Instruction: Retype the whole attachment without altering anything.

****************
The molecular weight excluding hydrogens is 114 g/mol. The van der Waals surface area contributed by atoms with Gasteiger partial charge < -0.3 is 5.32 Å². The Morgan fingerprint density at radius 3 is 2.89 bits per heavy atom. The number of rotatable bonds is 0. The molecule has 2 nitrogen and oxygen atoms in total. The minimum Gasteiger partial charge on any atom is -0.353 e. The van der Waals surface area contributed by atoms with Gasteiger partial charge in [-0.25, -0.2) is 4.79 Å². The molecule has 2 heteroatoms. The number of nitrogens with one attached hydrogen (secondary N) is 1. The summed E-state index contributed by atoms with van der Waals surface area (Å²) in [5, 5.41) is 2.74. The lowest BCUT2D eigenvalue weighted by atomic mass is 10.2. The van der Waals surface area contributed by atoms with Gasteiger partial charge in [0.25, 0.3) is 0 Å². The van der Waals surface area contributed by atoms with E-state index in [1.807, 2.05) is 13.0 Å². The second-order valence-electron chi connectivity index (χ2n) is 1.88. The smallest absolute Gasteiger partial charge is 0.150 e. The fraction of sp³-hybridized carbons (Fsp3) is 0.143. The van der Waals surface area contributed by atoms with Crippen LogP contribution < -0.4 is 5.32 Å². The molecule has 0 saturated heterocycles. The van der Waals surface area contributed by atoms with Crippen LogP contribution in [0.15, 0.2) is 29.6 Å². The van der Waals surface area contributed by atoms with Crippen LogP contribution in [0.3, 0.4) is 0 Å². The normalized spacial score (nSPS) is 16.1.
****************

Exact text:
The molecular weight excluding hydrogens is 114 g/mol. The van der Waals surface area contributed by atoms with Gasteiger partial charge < -0.3 is 5.32 Å². The Morgan fingerprint density at radius 3 is 2.89 bits per heavy atom. The number of rotatable bonds is 0. The molecule has 2 nitrogen and oxygen atoms in total. The minimum Gasteiger partial charge on any atom is -0.353 e. The van der Waals surface area contributed by atoms with Gasteiger partial charge in [-0.25, -0.2) is 4.79 Å². The molecule has 2 heteroatoms. The number of nitrogens with one attached hydrogen (secondary N) is 1. The summed E-state index contributed by atoms with van der Waals surface area (Å²) in [5, 5.41) is 2.74. The lowest BCUT2D eigenvalue weighted by atomic mass is 10.2. The van der Waals surface area contributed by atoms with Gasteiger partial charge in [0.25, 0.3) is 0 Å². The van der Waals surface area contributed by atoms with E-state index in [1.807, 2.05) is 13.0 Å². The second-order valence-electron chi connectivity index (χ2n) is 1.88. The smallest absolute Gasteiger partial charge is 0.150 e. The fraction of sp³-hybridized carbons (Fsp3) is 0.143. The van der Waals surface area contributed by atoms with Crippen LogP contribution < -0.4 is 5.32 Å². The molecule has 0 saturated heterocycles. The van der Waals surface area contributed by atoms with Crippen LogP contribution in [0.15, 0.2) is 29.6 Å². The van der Waals surface area contributed by atoms with Crippen LogP contribution in [0.3, 0.4) is 0 Å². The normalized spacial score (nSPS) is 16.1.